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A Guide to First Contact
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Terence Park (Archie_TP) | 3 comments Hi.

I live in Rossendale and consider myself a UK writer (hell, I attend Writing Groups there... you can also find me on the blogging platform of the Daily Telegraph at:

First things first; A Guide to First Contact is free to download between between October 21st and the 25th, 2014.

A Guide to First Contact by Terence Park

US link
UK link

It is EPIC so if you want pokey little tales about Mrs Mogg's mouse mess, you'll need a different book. In this one I'm dealing with God, the Rapture, evolution, the collapse of the West and all those other things that might happen at apocalypse time.

The title is an ironic play on words – however there actually is a guide, which does deal with alien first contact.

Okay, enough explanation; time for blurb.


Brent has a problem. He doesn’t fit. The woman he fancies heads up a research team. They’re busy looking into genetics; the history of man. But the story doesn’t start there; it begins long, long ago; in the Late Pleistocene; just when aliens were planning the next phase in Earth’s development.
Back in the present day, Brent’s long-time buddy, Watcher, bails him out again. Brent’s got a degree in haplessness – from the College of Life. The thing is, Watcher’s into stuff like conspiracies. Be careful Brent or you’ll be sucked in and when you’re spat out, you’ll be hung up to dry.
Forty years later, the West has collapsed and the apocalypse is in full swing. What happened? Earth was contacted by aliens, triggering a rapture effect. No one has worked out what to do with the undying flesh of the undead. Xenogens – genetic plagues in all but name – are currently raging out of control. Catch one and you degenerate into a dangerous, sub-human brute. Most cities are abandoned as unsafe; they’re known as former urban areas. The problem with dangerous, sub-human brutes is they’re xenogen carriers. Former Urban Area One (former New York) is crawling of them. Triste prowls its streets. There’s always work for a mercenary
Watch out Triste; something wicked is coming.
The thing is, heroes never listen. Triste meets Shoe. Shoe’s on the run. They stumble upon an abandoned research lab. They find old records – of life before the apocalypse; but will they work out what went wrong? Do they want to? Shoe has got dark secrets; she knows more about xenogens than she lets on. There are other things she can’t tell Triste.
Hot alien women, philosophical musing and a universe with Lovecraftian themes are added for ballast. This is my first novel.


This book is the beginning of a cycle that looks at the history of our species in the context of a vast and incredibly old universe.
Fiction doesn't answer questions but it can shake up the facts to derive answers that, at least on the face of it, stack up.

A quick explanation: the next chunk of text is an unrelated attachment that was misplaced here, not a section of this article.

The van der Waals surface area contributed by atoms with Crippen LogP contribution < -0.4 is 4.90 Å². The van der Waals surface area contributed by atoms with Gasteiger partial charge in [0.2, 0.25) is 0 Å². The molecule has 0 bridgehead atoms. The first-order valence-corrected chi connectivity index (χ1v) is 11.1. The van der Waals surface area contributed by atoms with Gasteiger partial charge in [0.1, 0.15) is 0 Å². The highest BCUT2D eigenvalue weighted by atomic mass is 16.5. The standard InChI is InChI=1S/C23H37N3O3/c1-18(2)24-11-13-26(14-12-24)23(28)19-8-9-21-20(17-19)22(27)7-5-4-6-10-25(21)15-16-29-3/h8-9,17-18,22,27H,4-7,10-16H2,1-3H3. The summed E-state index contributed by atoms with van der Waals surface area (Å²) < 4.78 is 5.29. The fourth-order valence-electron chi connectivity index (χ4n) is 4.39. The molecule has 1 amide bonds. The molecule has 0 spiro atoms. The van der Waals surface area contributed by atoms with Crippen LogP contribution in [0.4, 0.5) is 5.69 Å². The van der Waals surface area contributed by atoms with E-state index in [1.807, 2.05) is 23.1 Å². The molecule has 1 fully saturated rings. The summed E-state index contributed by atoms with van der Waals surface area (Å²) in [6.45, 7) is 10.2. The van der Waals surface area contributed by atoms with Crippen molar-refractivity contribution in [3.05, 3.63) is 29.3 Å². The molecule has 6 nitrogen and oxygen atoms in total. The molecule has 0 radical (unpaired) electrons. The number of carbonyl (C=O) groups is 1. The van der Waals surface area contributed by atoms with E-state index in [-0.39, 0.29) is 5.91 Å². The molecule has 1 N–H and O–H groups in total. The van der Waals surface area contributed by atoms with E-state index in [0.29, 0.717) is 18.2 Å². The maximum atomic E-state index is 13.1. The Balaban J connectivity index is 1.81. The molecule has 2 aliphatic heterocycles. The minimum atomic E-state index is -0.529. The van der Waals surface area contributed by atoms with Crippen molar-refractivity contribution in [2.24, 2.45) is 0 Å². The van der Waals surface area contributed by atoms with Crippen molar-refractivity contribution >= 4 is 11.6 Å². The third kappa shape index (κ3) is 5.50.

Science Fiction is anything: space wars, cross-time manipulation, terraforming, conflicting realities...
Aliens see things differently. Their motivations are a cipher. At the end, as readers we should see the pattern - cause and effect. Or should we?
How deep do we go?
Heinlein, Norton and others wrote of futures which man would come to dominate. It's a comforting notion but one that somehow, I don't think will be borne out by reality. Should the genre keep to its escapist roots, or does it work best when it's authentic and plausible?
How realistic should we be?


What else?

Resources to give a different spin on what the book's about:

We are the pinnacle of evolution and civilisation, aren’t we?
Ussher deduced the age of the Earth from the Bible. His Earth, a young Earth, begins 1300 years after urban societies appeared in Mesopotamia; 1500 years after the waters of the Mediterranean finally breached the Bosphorus to flood the coastal communities of the Black Sea; 70,000 years after the Toba event.
Ussher’s conclusions weren’t supported by advances in geology. The uniformitarians, an inspiration for Darwin, hypothesized a longer chronology. But as gradualists, they rejected continental drift and the later plate tectonics. Until the 1960’s some answers couldn’t be right, despite the evidence. But opinions change.
Assume an Old Earth. Old Sun. Old Universe. What are the chances that evolution and circumstance produce life? And if life, intelligence. And if here, elsewhere. And if elsewhere what? More advanced? A neat, civilised, benign arrangement? More belligerent? Can it be that we are alone?

Are we alone?
If there are intelligences out there, can they be as advanced as us? Surely human history is the measure of all things? Making us far in advance of any star creatures. Alien beings who, compared to us are less than ants – perhaps they might look on us as Gods. And our society, our religions and grand economic structures – doubtless robust enough to fare well. So no perils to contact – we are still the centre of the universe.
Consider a bubble of radio and TV transmissions 200 light years in diameter. Our broadcasts. Hear the racket as we wreck our nest. Shout it out:
“We’re here! Come and see us soil this small planet.”
100,000 stars have heard us and know our location.

Are we monitored?
Humanity’s position in the scheme of things must surely be assured. Creatures from the stars must be fascinated in us and our planet – a race of beings. Us. Ready to climb from our planetary cradle. And the consequences of contact with such beings would be… good?

Landing page: http://aguidetofirstcontact.wordpress...
Web interview:

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